Physicians' Academy for Cardiovascular Education

Women with AMI have higher CV death compared with men and may benefit from better adherence to guidelines

Sex Differences in Treatments, Relative Survival, and Excess Mortality Following Acute Myocardial Infarction: National Cohort Study Using the SWEDEHEART Registry

Literature - Alabas OA, Gale CP, Hall M, et al. - J Am Heart Assoc 2017;6:e007123


Although several studies showed that following an acute myocardial infarction (AMI), gender is no longer an independent predictor of death after adjustment for age and comorbidities, there are still differences in the estimates of the impact of gender on post-MI survival. This is partly because women without AMI have a better underlying prognosis than men without AMI, and due to the use of all-cause mortality as the clinical outcome to report survival [1-4].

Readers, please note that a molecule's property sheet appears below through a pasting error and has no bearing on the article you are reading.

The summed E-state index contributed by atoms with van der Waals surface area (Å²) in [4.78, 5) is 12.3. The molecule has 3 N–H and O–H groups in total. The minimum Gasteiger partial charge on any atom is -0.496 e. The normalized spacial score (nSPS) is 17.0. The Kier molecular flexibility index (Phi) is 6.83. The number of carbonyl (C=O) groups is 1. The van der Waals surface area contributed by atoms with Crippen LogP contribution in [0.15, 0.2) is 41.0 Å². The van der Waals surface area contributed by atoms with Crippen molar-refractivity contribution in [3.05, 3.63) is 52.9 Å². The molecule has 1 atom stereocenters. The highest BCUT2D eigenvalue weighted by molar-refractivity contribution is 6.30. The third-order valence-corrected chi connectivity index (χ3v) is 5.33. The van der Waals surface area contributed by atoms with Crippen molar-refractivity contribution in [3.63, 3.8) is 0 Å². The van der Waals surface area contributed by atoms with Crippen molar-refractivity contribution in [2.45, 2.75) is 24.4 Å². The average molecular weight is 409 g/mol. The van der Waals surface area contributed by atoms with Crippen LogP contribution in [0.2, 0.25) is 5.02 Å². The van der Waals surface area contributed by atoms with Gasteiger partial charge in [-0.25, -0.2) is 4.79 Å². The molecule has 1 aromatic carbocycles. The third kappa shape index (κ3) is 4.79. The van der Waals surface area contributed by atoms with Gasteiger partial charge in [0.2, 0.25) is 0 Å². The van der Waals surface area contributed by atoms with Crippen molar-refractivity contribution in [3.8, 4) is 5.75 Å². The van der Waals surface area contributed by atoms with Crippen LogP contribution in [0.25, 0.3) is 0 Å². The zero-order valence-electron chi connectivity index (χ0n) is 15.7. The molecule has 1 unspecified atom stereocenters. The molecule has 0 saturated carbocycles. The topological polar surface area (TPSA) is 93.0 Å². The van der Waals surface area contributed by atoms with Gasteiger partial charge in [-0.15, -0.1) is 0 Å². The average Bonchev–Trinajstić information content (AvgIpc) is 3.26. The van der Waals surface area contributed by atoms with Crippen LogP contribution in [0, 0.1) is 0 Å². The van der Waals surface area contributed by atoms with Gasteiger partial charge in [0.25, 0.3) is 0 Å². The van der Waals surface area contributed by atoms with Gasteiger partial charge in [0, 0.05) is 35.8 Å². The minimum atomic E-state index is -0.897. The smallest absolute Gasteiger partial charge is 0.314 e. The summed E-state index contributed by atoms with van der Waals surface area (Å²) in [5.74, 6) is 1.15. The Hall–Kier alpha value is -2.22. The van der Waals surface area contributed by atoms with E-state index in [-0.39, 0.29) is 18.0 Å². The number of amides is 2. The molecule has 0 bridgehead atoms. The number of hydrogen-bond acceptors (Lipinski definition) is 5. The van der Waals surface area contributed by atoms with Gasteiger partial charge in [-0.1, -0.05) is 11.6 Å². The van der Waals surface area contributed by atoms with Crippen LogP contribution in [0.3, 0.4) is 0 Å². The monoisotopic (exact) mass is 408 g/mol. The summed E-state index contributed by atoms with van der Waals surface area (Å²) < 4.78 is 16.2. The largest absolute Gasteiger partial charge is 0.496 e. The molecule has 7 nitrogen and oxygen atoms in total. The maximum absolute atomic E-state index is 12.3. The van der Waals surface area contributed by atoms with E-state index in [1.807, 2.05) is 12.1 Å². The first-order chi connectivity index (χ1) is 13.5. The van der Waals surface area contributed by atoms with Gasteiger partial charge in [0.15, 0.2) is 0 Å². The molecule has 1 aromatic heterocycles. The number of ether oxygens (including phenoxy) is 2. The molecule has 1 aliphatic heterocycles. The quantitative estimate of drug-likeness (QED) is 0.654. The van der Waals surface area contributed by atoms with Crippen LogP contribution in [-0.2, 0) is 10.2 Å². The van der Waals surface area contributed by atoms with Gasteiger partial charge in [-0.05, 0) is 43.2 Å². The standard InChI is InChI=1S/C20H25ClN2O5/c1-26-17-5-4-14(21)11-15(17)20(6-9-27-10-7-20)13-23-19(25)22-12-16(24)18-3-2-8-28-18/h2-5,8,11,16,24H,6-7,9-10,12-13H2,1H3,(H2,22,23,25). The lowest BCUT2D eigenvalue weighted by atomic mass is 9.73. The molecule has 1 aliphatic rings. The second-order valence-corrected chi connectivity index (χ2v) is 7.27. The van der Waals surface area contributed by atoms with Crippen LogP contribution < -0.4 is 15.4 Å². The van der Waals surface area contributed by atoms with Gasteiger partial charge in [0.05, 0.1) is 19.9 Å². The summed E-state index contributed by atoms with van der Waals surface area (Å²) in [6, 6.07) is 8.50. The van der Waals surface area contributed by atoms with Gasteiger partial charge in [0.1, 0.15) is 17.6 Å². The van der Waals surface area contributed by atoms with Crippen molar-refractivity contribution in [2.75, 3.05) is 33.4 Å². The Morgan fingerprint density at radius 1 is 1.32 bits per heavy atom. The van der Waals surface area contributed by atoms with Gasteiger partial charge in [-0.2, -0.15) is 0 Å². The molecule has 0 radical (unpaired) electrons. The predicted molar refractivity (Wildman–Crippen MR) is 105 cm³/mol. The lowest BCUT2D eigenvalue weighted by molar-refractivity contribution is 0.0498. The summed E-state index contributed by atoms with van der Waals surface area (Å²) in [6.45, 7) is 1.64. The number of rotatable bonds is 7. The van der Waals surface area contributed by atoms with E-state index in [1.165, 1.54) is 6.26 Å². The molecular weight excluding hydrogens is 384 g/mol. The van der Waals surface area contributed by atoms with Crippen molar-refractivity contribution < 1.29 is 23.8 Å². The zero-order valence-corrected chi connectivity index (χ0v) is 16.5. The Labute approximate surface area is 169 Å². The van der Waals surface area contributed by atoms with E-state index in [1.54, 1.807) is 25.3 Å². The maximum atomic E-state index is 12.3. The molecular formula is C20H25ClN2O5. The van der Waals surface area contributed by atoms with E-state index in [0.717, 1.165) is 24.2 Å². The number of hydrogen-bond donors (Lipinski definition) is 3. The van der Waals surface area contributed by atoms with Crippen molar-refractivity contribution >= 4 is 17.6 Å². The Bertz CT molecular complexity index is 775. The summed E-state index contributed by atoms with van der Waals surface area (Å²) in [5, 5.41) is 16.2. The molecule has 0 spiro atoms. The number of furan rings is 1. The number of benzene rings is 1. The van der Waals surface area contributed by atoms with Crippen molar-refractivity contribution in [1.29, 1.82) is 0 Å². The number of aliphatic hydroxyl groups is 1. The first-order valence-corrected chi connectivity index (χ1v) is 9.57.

In this study, the impact of gender on relative survival and excess mortality following AMI was evaluated, in a population-based cohort within a relative survival framework. Moreover, factors associated with differences in survival were identified. 180,368 patients included in the SWEDEHEART registry [5], aged >18 years and hospitalized for AMI between 2003 and 2013, were eligible for the analysis. The primary outcome was excess mortality at 6 months, 1 year, and 5 years following hospitalization for AMI.

Main results


Women with AMI in Sweden had a higher excess mortality compared with men, which was reduced after adjustment for the use of guideline-indicated treatments. This finding suggests that improved adherence to guideline recommendations for the treatment of AMI may reduce premature CV death among women.


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